Alternatively you can read the voltage drop across the LED from the data sheet, and calculate it from there, but that takes all the fun out of the hobby.

    9. Reading thru Nicusor’s comment again, the following: I personally would not power this circuit from mains directly, due to safety considerations

    10. please has some done the circuit? and it is working? i want to know befor buying the componet.

    11. please can i replace the C1 0.22 with 1uF 16v polyrise capacitor?

    12. the capacitor 0.22uF is a ceramic or electrolytic?and can i have breadboard layout of this circuit?

    13. sir it is nt wrkng..?
      all LED’s r continuously glowing.
      12-0-12 gives DC o/p 15v..
      is it require 1 LED’s in all the LEDs groups?
      guide me pls..?

      • Jim Keith says: on December 16, 2012 at 7:38 pm

        I assume that you have a 12-0-12VAC transformer that is rectified and filtered. If so, the DC output voltage at light loads may be close to 20V and exceed the voltage rating of the IC (18V).

        What is the no-load voltage?

      • Anand shingwekar says: on December 17, 2012 at 10:47 am

        No load voltage is 18V.

        i have decided to put 7812 regulator?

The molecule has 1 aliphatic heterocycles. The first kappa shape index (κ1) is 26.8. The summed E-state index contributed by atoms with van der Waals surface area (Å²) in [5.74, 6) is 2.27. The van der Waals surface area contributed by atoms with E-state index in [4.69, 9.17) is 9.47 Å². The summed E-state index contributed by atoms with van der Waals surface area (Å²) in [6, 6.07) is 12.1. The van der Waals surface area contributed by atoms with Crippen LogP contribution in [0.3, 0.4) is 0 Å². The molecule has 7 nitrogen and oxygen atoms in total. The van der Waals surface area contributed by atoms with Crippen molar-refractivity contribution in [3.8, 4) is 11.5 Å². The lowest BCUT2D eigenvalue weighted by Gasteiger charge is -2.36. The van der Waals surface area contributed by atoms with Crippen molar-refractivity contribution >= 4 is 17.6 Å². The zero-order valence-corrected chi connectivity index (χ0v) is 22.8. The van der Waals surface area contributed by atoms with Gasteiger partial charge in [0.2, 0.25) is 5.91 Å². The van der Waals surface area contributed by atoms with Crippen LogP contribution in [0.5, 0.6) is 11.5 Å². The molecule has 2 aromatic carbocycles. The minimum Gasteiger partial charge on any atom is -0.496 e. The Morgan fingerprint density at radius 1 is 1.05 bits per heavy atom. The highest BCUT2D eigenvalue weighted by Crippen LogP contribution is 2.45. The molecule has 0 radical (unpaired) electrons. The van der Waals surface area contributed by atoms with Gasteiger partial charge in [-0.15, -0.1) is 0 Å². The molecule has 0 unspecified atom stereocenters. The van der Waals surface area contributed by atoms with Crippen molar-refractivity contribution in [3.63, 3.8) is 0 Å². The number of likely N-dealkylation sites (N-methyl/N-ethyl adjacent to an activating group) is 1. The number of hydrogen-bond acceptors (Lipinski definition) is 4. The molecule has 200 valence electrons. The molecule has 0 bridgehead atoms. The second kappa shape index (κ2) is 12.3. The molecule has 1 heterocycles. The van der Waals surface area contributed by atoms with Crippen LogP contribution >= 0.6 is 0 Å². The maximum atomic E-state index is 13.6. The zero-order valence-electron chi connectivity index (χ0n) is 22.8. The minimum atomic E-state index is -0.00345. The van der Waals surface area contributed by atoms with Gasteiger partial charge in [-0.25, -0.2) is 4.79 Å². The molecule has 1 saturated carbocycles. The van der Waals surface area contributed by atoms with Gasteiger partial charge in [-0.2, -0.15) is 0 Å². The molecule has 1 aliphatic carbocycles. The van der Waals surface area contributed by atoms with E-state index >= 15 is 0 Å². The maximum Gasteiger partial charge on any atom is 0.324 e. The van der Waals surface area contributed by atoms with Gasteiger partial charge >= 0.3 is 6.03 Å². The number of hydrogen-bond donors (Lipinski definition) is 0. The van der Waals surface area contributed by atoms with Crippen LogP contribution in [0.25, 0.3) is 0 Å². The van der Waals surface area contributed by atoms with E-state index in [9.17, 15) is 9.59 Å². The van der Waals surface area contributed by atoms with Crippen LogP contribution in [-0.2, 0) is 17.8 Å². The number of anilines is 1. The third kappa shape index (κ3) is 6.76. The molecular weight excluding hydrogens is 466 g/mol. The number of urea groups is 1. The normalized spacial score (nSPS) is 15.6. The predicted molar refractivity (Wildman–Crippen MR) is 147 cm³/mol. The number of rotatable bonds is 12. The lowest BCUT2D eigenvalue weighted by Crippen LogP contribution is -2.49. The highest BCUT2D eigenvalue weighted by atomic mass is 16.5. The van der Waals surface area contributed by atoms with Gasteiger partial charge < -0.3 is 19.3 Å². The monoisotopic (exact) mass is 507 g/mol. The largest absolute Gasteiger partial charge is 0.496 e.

• Anand shingwekar says: on December 18, 2012 at 3:30 am

        when 7812 is connected it gives 12V regulated supply…
        when supply is switched on all the LEDs r continuously glowing nd oscillator circuit is nt wrkng…?

      • Jim Keith says: on December 18, 2012 at 4:10 am

        IC may be toast –replace

    14. der is no oscillation with VR-2??

    15. what type of capacitor is used in the circuit? if is it non polarised 0.22 micro farad capacitor then what type of capacitor can i use instead of it?

    16. Yes. The circuits works. Raising the value of 0.22uf, the oscillations will be slow, lowering it, oscillations will be fast. Blue LEDs flash fast, white medium, red slow. The LDR is optional and may not be used and VR1 then can be replaced with 100K fixed resistor.

    17. sir i want a all ldr circuits plz help me>>>>

    18. I am going to try this circuit. I may try using a power n-channel FET coupled to the 4060’s outputs to drive as much as 12 watts of leds. I am impressed with the potential of driving 6 independent groups of LEDS? I am going to try using IRF510 power FETs with their gates fed through a 10,000 ohm series resistor and a 100K ohm resistor from the gate to ground (-Vcc, earth, group) to discharge the gate’s capacitance. I will post again after I try it.

      I do have a general question. I am new, well not exactly, to this hobby after a 42 year hiatus. Is there is easily usable and without fee electronic schematic drawing program or tablet Andrid App anyone can suggest?

    19. This post from Electronics Stack Exchange explains why the circuit won’t work in the form it’s in here, but also shows how to fix it… http://electronics.stackexchange.com/questions/164449/confusion-over-a-simple-4060-led-blinker

    You need to log in if you need to post comments on ElectroSchematics.com or register if you do not have an account.